If I may, let me share a video I made of my first experience... I'll do another of the second study, using the CPAP. They were pretty cool about me filming the first one, very nice lady. Here's the link, check it out if you want: on YouTube it's called, My Sleep Study: what to expect at sleep apnea test
Both my folks have sleep problems, too... guess maybe it actually is genetic, I don't know. I'm not overweight (too much) but I do have a noticeable 'double chin' that may be impacting my sleep. Having said that, per my wife I had the issue long before I gained the weight I'm currently carrying... so heck, I don't know.

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Re: Especially for newly diagnosed - Dealing with Change

Postby rachelp on Tue Aug 11, 2015 7:17 pm

I was diagnosed in early July and I'm going on almost a month with apap. I resisted getting tested for so long because I didn't want to deal with the machine. It's a hard thing to accept. Once I realized my health WAS being affected and it's not just a little snoring or sleepiness I changed my attitude. I honestly couldn't be happier with apap therapy. I don't even dread going to bed. My nasal pillows are great, I love my machine, and with the aromatherapy I find it to actually be pleasant. I regained my life back, and because of that you couldn't pry the machine away from me.

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idamtnboy
 
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Re: Especially for newly diagnosed - Dealing with Change

Postby idamtnboy on Tue Aug 11, 2015 8:45 pm

The positive attitudes that are being shared are absolutely great. A positive attitude makes everything easier, not necessarily easy, but easier to handle. Keep it up! :)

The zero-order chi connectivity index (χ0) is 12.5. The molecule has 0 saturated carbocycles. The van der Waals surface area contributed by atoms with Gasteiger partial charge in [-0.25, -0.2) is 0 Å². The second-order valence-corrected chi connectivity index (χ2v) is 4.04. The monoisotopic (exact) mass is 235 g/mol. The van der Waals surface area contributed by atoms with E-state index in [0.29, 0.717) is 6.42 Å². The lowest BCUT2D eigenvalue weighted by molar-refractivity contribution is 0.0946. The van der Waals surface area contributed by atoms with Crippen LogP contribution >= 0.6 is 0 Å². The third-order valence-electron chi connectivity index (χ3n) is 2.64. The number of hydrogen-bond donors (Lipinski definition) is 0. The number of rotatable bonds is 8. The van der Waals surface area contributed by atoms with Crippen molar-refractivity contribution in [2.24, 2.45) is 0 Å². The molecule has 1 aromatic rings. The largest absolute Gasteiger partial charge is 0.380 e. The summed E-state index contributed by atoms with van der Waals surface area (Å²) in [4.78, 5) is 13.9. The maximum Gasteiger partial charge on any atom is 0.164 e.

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stepyou
 
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Re: Especially for newly diagnosed - Dealing with Change

Postby stepyou on Tue Dec 08, 2015 4:26 am

mattymcmatt wrote:
Both my folks have sleep problems, too... guess maybe it actually is genetic, I don't know. I'm not overweight (too much) but I do have a noticeable 'double chin' that may be impacting my sleep. Having said that, per my wife I had the issue long before I gained the weight I'm currently carrying... so heck, I don't know.


I've slept badly for years (thought it was related to depression!) even when I was nearly underweight. Even now my BMI is around 22 which is in the 'healthy weight' range but I still need CPAP. I have also always had a small double chin caused by an underdeveloped jaw which causes a very small airway. Have your doctors looked at your jaw? I'm not sure the normal way of going about this as my orthodonist was the one who noticed it and then referred me to the sleep clinic. I'm kind of lucky in that CPAP is just temporary until my jaws are broken as this will make my airway bigger. May be worth bringing it up with your sleep doctors?

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urn357
 
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Re: Especially for newly diagnosed - Dealing with Change

Postby urn357 on Mon Jan 04, 2016 10:57 am

Thanks for this. Just found this forum, I think yesterday, and that helps me relate and be even more happy that I found it. Thanks again!